Controlling cell migration is important in tissue engineering and medicine. Cell motility depends on factors such as nutrient concentration gradients and soluble factor signaling. In particular, cell-cell signaling can depend on cell-cell separation distance and can influence cellular arrangements in bulk cultures. Here, we seek a physical-based approach, which identifies a potential governed by cell-cell signaling that induces a directed cell-cell motion. A single-cell barcode chip (SCBC) was used to experimentally interrogate secreted proteins in hundreds of isolated glioblastoma brain cancer cell pairs and to monitor their relative motions over time. We used these trajectories to identify a range of cell-cell separation distances where the signaling was most stable. We then used a thermodynamics-motivated analysis of secreted protein levels to characterize free-energy changes for different cell-cell distances. We show that glioblastoma cell-cell movement can be described as Brownian motion biased by cell-cell potential. To demonstrate that the free-energy potential as determined by the signaling is the driver of motion, we inhibited two proteins most involved in maintaining the free-energy gradient. Following inhibition, cell pairs showed an essentially random Brownian motion, similar to the case for untreated, isolated single cells.
An Ultrafast electronic excitation of N-2 in the vacuum ultraviolet creates a nonstationary coherent linear superposition of interacting valence and Rydberg states resulting in a net oscillating dipole moment. There is therefore a linear response to an electrical field that can be queried by varying the time delay between the pump and a second optical probe pulse. Both the pump and probe pulses are included in our computation as part of the Hamiltonian, and the time dependent wave function for both electronic and nuclear dynamics is computed using a grid representation for the internuclear coordinate. Even on an ultrafast time scale there are several processes that can be discerned beyond the expected coherence oscillations. In particular, the coupling between the excited valence and Rydberg states of the same symmetry is very evident and can be directly probed by varying the delay between pulse and. probe. For quite a number of vibrations the nuclear motion does not dephase the electronic disequilibrium. However, the nuclear motion does modulate the dipolar response by taking the wave packet in and out of the Franck-Condon region and by its strong influence on the coupling of the Rydberg and valence states. A distinct isotope effect arises from the dependence of the interstate coupling on the nuclear mass.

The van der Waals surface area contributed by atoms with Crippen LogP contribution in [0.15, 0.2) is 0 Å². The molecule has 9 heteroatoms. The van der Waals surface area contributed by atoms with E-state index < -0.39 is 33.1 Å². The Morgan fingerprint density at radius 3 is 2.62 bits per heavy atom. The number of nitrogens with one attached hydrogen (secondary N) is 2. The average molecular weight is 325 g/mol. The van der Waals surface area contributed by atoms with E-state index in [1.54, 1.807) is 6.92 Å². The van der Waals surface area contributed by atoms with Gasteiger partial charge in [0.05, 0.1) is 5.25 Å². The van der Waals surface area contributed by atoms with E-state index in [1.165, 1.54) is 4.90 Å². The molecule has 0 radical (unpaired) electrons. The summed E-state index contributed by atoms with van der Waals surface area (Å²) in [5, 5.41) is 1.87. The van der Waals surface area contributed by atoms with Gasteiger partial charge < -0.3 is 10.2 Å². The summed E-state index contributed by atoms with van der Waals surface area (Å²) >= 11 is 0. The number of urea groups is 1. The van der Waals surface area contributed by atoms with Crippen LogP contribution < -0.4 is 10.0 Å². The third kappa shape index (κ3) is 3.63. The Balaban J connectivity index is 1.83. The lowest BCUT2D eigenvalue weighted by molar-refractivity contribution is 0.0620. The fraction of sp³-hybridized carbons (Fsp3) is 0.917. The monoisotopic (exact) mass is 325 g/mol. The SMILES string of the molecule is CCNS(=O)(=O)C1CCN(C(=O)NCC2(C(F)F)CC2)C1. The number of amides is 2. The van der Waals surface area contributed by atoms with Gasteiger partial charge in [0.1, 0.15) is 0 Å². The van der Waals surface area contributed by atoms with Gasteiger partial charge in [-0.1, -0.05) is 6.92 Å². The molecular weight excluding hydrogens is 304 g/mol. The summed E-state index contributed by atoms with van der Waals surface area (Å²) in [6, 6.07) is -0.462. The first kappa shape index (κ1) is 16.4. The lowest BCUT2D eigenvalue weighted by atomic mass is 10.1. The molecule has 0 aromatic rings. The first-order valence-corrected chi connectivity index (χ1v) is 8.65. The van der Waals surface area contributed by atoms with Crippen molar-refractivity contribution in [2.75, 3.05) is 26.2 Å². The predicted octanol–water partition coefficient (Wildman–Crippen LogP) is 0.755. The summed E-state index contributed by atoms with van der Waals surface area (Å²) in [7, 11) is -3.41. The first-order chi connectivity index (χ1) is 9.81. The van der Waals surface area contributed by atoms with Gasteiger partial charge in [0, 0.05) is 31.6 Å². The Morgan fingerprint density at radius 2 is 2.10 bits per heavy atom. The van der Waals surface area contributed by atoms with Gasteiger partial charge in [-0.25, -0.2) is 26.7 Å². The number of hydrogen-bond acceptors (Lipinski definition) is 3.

The quantum wave packet dynamics following a coherent electronic excitation of LiH by an ultrashort, polarized, strong one cycle infrared optical pulse is computed on several electronic states using a grid method. The coupling to the strong field of the pump and the probe pulses is included in the Hamiltonian used to solve the time-dependent Schrodinger equation. The polarization of the pump pulse allows us to control the localization in time and in space of the nonequilibrium coherent electronic motion and the subsequent nuclear dynamics. We show that transient absorption, resulting from the interaction of the total molecular dipole with the electric fields of the pump and the probe, is a very versatile probe of the different time scales of the vibronic dynamics. It allows probing both the ultrashort, femtosecond time scale of the electronic coherences as well as the longer dozens of femtoseconds time scales of the nuclear motion on the excited electronic states. The ultrafast beatings of the electronic coherences in space and in time are shown to be modulated by the different periods of the nuclear motion.
We describe a thermodynamic-motivated, information theoretic analysis of proteomic data collected from a series of 8 glioblastoma multiforme (GBM) tumors. GBMs are considered here as prototypes of heterogeneous cancers. That heterogeneity is viewed here as manifesting in different unbalanced biological processes that are associated with thermodynamic-like constraints. The analysis yields a molecular description of a stable steady state that is common across all tumors. It also resolves molecular descriptions of unbalanced processes that are shared by several tumors, such as hyperactivated phosphoprotein signaling networks. Further, it resolves unbalanced processes that provide unique classifiers of tumor subgroups. The results of the theoretical interpretation are compared against those of statistical multivariate methods and are shown to provide a superior level of resolution for identifying unbalanced processes in GBM tumors. The identification of specific constraints for each GBM tumor suggests tumor-specific combination therapies that may reverse this imbalance.